by Joan Agress
I woke up frightened. I could hardly catch my breath. What was wrong with me? I looked over at my husband and then the tears came. He was declining. He was slowly dying and I was frightened for him and for me.
When this continued night after night, my days were difficult. I was tired. I felt unable to help my husband. I felt I couldn’t keep my smile on for him. I was worried about how he and I would handle his continued decline. I was fearful of a future without him. I was becoming aware of not only the loss of my husband but of the loss of our happy life. It was disappearing more and more each day.
My husband, Clarence, died last year at 103. He was a renowned cardiologist, thirty years older than I. He had been a widower twice and I was a divorcee who was gun-shy. When we met sixteen years ago and realized how unlikely but how happy we were together, we considered ourselves the lucky people. We brought much to each other. Clarence brought me his calm, self-confident nature, and young at heart perspective. I brought him enthusiasm, spontaneity and a wide circle of friends. In my working career, I was a corporate executive responsible for new business development. I thought I could handle anything. But I was completely unprepared for the last two years of my husband’s life.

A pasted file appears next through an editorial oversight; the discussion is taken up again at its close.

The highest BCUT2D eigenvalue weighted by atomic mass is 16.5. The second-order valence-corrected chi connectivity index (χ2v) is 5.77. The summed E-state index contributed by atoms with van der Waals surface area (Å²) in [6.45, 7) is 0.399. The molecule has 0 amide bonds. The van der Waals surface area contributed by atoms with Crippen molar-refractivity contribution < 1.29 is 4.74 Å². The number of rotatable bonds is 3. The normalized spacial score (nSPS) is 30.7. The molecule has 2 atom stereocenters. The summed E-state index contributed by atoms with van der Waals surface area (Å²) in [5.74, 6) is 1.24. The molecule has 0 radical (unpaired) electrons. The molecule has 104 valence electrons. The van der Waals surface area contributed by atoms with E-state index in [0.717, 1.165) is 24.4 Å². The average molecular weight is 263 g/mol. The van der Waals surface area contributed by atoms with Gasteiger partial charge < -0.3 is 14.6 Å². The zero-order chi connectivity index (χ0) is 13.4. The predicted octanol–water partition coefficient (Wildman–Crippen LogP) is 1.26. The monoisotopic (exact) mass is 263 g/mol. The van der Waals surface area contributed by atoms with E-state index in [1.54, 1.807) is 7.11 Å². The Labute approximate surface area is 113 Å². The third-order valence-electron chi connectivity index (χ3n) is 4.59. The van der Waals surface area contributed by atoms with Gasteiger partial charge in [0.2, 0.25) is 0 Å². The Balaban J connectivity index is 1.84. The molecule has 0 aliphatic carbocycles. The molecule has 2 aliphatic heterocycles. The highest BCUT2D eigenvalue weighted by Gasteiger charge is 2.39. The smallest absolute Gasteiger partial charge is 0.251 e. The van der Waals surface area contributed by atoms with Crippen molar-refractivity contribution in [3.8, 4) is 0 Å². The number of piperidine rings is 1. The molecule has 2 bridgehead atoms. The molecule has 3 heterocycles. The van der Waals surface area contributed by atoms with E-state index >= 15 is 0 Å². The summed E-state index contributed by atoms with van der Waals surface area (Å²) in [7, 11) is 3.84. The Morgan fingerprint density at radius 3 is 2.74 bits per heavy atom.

I am writing this column in hopes that I can help others through what for me was one of the most difficult periods of my life. I sought help for what is now called “anticipatory grief” and I learned that my feelings of fear and anxiety were normal. I learned that, hard as this period was, I could get through it and maintain my husband’s dignity until the end. Through our local hospice center, I began talking to a grief counselor there. As I learned about anticipatory grief, I recognized what I was feeling.
Anticipatory grief has many of the same symptoms as grief: sadness and tearfulness; anger; loneliness; anxiety and depression; guilt; desire to talk; fear; fatigue; emotional
numbness; worry; poor concentration and forgetfulness. I looked at this list of symptoms and I realized that I had experienced them all. Rather than being alarmed by this, I felt comfort. Through my counseling, I realized that these symptoms before the death of a loved one are normal.
Although not every person experiences it, anticipatory grief is a normal process. Grieving now does not mean that I will feel more or less after my husband’s death. And not everyone grieves before a death either. When it comes to grief, we all are different. However, I needed to know that what I was feeling was normal.
Addressing anticipatory grief was important for me. I needed time to accept the unwelcome news, to look at my feelings of dismay, my sense of helplessness. I dreaded the outcome for my husband and for me. Clarence and I had been attached at the hip. We played golf, we travelled, we loved to watch old movies, we loved our home and our pets. We were happy and this happy life was slowly eroding. Dismay and helplessness indeed.